A new NASA-led mission to investigate the solar system’s mysterious solar system objects will be launched on Thursday, the agency announced.
The Juno spacecraft is the first spacecraft designed specifically for exploring the solar wind, the invisible force that pervades all our lives.
The spacecraft will orbit the sun from the Earth, taking measurements of the solar winds and its influence on our planet.
The mission is designed to collect samples from the solar corona, a vast region of interstellar gas and dust that forms the nucleus of our sun and the solar systems largest planet, Jupiter.
Juno will study the corona for more than 40 days, collecting the most precise and detailed measurements yet of the cosmic rays, charged particles, and radiation from the sun that we see daily.
The mission is a partnership between NASA and the European Space Agency.
Juno was designed to study the solar environment in the same way that we study the sun’s atmosphere, by looking for particles of the charged particles and radiation it produces.
The instruments Juno will use will include a radar to measure the strength of solar wind particles, a radio telescope to probe the coronal mass ejection (CME) event that produced the sun, and an X-ray spectrometer to search for the presence of water vapor in the solar atmosphere.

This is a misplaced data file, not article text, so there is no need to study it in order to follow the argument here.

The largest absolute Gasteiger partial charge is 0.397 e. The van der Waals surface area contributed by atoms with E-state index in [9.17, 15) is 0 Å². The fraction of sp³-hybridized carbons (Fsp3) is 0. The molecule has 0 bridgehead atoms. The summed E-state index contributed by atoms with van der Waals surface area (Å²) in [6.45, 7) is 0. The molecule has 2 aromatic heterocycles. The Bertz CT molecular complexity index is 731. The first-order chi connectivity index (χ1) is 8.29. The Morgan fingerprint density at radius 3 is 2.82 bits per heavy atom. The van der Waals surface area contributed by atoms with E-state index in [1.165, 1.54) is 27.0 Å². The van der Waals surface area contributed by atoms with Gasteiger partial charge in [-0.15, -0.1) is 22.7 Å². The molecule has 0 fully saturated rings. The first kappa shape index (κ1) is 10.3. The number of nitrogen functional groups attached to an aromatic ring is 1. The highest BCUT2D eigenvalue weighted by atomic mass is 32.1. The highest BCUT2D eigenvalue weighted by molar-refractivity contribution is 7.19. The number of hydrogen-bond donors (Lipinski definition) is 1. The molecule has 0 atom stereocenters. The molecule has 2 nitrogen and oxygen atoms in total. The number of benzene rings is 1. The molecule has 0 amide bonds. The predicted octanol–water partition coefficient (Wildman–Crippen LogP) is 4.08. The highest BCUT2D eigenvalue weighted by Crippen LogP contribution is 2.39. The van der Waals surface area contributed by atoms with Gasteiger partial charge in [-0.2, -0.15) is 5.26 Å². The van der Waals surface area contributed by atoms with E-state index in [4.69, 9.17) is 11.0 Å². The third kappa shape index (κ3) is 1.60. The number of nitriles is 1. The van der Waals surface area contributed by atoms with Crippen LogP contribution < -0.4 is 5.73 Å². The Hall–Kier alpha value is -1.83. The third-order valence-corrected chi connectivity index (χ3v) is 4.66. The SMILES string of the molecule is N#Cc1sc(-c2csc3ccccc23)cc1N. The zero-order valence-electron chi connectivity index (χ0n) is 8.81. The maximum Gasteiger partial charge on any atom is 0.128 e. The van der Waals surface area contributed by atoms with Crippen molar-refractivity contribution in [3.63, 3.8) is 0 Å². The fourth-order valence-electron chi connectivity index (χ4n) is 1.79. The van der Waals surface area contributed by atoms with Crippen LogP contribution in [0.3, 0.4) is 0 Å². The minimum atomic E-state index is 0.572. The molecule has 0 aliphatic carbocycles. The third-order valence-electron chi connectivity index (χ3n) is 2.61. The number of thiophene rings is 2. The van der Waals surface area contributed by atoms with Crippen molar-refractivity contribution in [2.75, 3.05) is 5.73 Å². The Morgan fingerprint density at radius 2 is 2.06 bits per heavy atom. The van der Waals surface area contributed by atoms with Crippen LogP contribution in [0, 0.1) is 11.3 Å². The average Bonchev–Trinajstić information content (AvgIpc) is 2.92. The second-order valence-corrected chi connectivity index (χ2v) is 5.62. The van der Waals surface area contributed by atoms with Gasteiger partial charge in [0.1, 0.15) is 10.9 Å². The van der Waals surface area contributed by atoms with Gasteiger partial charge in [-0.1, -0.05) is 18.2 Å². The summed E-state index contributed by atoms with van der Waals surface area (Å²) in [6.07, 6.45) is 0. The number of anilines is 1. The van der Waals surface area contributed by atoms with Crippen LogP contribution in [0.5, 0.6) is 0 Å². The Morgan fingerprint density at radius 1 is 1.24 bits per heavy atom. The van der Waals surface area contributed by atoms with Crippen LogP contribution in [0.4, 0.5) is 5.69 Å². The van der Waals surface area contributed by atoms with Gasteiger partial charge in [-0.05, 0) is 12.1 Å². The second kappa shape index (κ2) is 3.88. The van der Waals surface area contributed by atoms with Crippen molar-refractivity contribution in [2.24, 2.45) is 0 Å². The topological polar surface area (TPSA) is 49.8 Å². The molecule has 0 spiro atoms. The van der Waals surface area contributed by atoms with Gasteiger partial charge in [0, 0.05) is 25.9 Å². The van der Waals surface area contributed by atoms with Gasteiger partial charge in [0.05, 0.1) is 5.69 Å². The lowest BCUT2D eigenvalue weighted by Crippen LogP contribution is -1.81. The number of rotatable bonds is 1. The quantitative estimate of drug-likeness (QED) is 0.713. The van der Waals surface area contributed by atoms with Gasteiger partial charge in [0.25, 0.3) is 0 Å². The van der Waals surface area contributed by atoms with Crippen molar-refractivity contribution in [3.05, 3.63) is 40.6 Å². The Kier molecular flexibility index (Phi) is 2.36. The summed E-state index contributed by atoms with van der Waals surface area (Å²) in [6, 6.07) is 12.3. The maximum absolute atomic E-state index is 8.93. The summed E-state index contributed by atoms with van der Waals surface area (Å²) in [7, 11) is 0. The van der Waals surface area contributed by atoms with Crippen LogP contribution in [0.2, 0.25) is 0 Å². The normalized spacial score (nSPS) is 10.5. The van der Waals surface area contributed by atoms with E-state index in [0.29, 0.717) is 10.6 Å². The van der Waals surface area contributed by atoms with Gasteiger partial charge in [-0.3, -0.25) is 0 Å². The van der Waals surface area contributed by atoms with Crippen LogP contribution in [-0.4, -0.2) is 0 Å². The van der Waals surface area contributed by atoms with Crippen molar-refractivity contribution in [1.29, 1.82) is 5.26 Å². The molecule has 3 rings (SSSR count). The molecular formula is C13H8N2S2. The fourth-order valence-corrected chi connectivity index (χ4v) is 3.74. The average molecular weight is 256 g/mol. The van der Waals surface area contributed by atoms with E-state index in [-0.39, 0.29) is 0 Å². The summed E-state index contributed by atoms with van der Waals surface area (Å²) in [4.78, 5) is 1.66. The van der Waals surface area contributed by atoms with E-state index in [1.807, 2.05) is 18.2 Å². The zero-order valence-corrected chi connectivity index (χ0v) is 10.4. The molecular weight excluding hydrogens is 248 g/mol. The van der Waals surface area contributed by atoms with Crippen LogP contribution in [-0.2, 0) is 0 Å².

The X-rays are the same rays we see when the sun is in its dying phase.
“Juno will take the first steps toward understanding the solar history and its effects on our universe,” said John Grunsfeld, director of NASA’s Science Mission Directorate, in a statement.
“We have seen what happens when the Sun’s magnetic field is disrupted.
But we have not seen what can happen when the magnetic field gets disrupted when the solar surface is destroyed.
The Juno mission will bring new insights into the solar processes that lead to our universe and beyond.”NASA and the Japanese Aerospace Exploration Agency (JAXA) will jointly develop and fly Juno for NASA in 2017.
Juno is designed for a mission length of up to about 20 months.NASA hopes to send the spacecraft into the sun in 2021 and to return it in 2023.
The space agency will send the mission’s first robotic arm, called the MAVEN spacecraft, to the sun at the end of that time frame.
The arm will bring a robotic arm called MAVEN-1 to the solar interior and be deployed on the moon.
Juno’s instruments will collect images of the sun with a resolution of between a few hundred and a few thousand meters per pixel.
The MAVEN mission is the result of decades of collaboration between NASA, the European Union, and Japan.
It is the only spacecraft mission to fly beyond the solar neighborhood and study the outer reaches of the Solar System.
It will be the first robotic mission to reach beyond the sun and look at the inner solar system and beyond.